DHS: Montpelier violating federal immigration law

BREAKING THE LAW: Vermont’s capital is on a Department of Homeland Security list of cities that are violating federal immigration law.

Editor’s note: This article originally appeared at Watchdog.org

MONTPELIER — Vermont’s capital is on a list of cities whose policies violate federal immigration law, according to a document released last week by the Department of Homeland Security.

Montpelier made the list because authorities “will not hold an individual based solely on an ICE detainer,” the DHS document states. The list is important because U.S. Attorney General Jeff Sessions announced Monday that he is ready to punish sanctuary cities by denying them $4 billion in federal grants this year alone.

President Donald Trump ordered DHS to release weekly reports listing communities that are violating federal law. Last week’s list includes 118 jurisdictions that thwart federal immigration agents.

Montpelier Mayor John Hollar said that his legal advisors say the city is not violating federal immigration policy.

“Our policies in Montpelier are similar to those in other communities throughout Vermont that are consistent with guidance that we’ve received from the [state] attorney general’s office,” Hollar said. “We don’t think there’s any violation of federal law in the policies that we’ve adopted here.”

The DHS listing puts local police in a bind. Aiding and abetting illegal immigrants is a felony according to the U.S. Immigration and Nationality Act. However, many sanctuary communities across the country instruct police not to cooperate with Immigration and Customs Enforcement detainers — federal requests to local jurisdictions to hold undocumented immigrants until ICE agents arrive in person.

Hollar said he is sticking by the advice of his advisors.

“My understanding is that these are civil detainers, and based on my conversation with the attorney general, we believe that we are not able to detain individuals based on charges without probable cause, and that seems to be what the expectation is.

“I’ve got to rely on guidance from both our police chief as well as our [state] attorney general, and my view is that we are entirely consistent with both federal law and also the Constitution,” Hollar said.

Jonathan Hanen, an expert with the Federation for American Immigration Reform, said Montpelier police are faced with a dilemma due to the city’s policy.

“It’s unfair for law enforcement because it’s a no-win situation,” Hanen said. “[In] most oaths that I’ve seen law enforcement take, it’s not just swearing to uphold the local law of this town or that town, they are also upholding the federal law, too. So, they know that they are violating federal law.”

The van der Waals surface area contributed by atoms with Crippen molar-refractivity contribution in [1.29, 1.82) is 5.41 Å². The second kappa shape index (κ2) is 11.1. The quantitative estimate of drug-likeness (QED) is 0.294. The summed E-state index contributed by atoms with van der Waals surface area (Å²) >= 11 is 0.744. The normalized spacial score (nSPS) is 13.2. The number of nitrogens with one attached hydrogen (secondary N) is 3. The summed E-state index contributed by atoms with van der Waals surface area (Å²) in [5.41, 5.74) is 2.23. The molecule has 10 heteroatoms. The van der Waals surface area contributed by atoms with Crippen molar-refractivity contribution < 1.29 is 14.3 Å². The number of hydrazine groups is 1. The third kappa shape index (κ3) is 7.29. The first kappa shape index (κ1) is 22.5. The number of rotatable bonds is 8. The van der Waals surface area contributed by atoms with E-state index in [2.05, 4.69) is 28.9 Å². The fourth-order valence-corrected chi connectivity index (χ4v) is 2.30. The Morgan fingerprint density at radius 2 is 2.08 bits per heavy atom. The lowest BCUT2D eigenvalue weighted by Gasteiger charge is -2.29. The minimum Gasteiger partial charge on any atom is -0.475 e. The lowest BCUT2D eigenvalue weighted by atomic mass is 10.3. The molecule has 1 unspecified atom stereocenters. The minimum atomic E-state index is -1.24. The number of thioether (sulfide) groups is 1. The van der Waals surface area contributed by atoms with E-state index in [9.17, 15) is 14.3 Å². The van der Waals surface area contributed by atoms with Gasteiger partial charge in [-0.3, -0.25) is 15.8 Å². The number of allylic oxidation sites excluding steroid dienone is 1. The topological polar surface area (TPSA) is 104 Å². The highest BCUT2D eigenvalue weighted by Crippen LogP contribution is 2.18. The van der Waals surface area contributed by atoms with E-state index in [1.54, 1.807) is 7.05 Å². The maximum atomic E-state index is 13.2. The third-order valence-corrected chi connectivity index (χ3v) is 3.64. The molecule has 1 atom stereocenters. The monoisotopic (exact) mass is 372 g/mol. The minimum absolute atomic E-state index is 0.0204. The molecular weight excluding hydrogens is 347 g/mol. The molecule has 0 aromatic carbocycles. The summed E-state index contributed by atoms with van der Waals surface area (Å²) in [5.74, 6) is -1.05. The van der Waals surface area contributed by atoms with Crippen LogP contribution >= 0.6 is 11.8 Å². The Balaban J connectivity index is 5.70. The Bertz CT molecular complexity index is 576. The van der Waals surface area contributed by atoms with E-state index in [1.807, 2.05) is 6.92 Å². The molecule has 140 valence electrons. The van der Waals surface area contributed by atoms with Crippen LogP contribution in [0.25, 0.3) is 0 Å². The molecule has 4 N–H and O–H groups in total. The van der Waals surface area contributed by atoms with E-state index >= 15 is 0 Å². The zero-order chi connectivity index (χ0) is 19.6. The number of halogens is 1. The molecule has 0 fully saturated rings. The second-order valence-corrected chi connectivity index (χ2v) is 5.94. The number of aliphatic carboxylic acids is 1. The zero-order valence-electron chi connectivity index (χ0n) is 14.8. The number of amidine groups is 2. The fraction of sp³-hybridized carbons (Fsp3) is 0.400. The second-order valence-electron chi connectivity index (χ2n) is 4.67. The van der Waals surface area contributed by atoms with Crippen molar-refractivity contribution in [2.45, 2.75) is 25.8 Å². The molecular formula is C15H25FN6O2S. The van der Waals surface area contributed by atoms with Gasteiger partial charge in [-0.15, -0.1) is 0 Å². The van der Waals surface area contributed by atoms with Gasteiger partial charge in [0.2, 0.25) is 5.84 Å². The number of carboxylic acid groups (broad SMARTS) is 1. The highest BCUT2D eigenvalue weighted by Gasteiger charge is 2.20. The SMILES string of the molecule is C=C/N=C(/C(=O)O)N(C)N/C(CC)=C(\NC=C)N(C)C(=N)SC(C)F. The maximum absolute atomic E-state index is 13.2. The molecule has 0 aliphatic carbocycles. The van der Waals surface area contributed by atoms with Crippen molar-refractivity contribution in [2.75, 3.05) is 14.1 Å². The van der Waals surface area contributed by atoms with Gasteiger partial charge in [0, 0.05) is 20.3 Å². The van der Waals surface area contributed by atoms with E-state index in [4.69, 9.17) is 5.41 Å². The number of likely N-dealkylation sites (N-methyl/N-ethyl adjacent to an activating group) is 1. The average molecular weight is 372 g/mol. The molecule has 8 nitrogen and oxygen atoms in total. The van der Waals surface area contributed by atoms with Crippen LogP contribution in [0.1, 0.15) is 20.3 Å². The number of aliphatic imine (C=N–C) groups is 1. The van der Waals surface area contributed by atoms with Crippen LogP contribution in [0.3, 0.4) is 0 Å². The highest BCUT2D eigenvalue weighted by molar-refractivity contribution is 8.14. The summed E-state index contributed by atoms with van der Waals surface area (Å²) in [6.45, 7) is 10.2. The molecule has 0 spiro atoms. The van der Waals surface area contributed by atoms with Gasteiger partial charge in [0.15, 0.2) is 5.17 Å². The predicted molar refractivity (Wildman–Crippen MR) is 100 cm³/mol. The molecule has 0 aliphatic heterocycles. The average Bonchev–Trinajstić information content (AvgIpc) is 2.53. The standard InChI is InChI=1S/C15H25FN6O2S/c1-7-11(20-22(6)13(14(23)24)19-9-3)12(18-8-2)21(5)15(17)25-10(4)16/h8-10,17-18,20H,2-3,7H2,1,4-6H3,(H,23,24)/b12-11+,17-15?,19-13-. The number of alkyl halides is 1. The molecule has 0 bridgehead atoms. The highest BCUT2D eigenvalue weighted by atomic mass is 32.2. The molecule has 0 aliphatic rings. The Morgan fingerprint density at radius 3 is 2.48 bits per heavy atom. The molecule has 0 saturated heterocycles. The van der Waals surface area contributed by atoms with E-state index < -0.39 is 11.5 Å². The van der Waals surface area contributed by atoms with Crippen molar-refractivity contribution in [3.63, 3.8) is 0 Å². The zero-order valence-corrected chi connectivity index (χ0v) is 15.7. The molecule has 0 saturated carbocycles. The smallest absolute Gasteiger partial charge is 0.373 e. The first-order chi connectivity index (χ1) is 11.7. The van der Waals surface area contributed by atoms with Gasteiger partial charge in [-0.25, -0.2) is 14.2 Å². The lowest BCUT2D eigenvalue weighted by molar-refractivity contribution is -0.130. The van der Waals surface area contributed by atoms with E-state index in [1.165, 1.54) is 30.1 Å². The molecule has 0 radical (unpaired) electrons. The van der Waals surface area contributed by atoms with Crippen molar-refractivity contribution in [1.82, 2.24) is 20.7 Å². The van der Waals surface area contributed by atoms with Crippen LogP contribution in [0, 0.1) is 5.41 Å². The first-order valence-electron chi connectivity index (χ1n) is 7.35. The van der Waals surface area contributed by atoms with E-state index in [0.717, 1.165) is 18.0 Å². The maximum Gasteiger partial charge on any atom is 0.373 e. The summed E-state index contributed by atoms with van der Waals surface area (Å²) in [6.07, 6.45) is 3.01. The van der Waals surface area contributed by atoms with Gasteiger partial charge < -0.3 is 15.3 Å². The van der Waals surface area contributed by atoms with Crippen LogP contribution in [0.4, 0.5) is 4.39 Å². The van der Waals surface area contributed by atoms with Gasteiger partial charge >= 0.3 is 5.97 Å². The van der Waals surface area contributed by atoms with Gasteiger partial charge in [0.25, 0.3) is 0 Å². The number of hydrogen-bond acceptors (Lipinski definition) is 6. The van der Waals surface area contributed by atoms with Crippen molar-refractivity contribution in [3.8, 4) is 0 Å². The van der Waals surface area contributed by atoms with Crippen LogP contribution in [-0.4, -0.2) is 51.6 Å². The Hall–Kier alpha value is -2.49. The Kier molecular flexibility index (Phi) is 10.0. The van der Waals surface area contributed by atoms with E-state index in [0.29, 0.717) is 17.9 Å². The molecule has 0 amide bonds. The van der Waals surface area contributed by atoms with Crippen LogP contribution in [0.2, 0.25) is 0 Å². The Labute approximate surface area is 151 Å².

The Obama administration weakened the 287 (g) program that allows local officers to temporarily achieve ICE agent status while enforcing a detainer. However, that program has returned back to its original status under the new Trump administration.

U.S. Immigration and Customs Enforcement also reported last week that local authorities in sanctuary communities released more than 200 illegal aliens from prisons in a single week in defiance of detainment orders.

Such communities risk losing federal funding, such as money from Administration of Justice grants, Hanen said.

“The counties will often get that money and then they will spend it on something else. Once that’s taken away, oftentimes it’s kind of a domino effect,” he said.

Sanctuary cities face another threat for lawless activities: the U.S. attorney general can sue.

“It is not acceptable for jurisdictions to refuse to cooperate with federal law enforcement by releasing criminal aliens back into our communities when our law required them to be deported,” Sessions said last week.

Hollar says he’s not sure what the plan is to remedy this situation with DHS. “We haven’t had any opportunity to talk yet about what the strategy is going to be in response to this, but we think it’s unfounded and that there’s no basis for it,” he said.

Hanen says whatever cities decide, the stakes are high. “It’s really about the front line between the sovereignty of the states and the sovereignty of the federal government,” he said.